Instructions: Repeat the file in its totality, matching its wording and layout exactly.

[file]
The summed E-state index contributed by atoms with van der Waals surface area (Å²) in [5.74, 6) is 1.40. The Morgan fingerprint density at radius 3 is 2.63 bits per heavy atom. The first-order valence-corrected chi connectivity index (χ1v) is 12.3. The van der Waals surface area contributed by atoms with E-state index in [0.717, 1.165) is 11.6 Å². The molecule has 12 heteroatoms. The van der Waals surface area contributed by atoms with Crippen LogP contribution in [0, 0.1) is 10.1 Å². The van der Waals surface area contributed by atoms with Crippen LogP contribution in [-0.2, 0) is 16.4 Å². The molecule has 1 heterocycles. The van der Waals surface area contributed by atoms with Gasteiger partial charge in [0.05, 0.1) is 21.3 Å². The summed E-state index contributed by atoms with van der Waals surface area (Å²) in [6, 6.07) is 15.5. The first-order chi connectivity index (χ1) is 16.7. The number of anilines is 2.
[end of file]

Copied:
The summed E-state index contributed by atoms with van der Waals surface area (Å²) in [5.74, 6) is 1.40. The Morgan fingerprint density at radius 3 is 2.63 bits per heavy atom. The first-order valence-corrected chi connectivity index (χ1v) is 12.3. The van der Waals surface area contributed by atoms with E-state index in [0.717, 1.165) is 11.6 Å². The molecule has 12 heteroatoms. The van der Waals surface area contributed by atoms with Crippen LogP contribution in [0, 0.1) is 10.1 Å². The van der Waals surface area contributed by atoms with Crippen LogP contribution in [-0.2, 0) is 16.4 Å². The molecule has 1 heterocycles. The van der Waals surface area contributed by atoms with Gasteiger partial charge in [0.05, 0.1) is 21.3 Å². The summed E-state index contributed by atoms with van der Waals surface area (Å²) in [6, 6.07) is 15.5. The first-order chi connectivity index (χ1) is 16.7. The number of anilines is 2.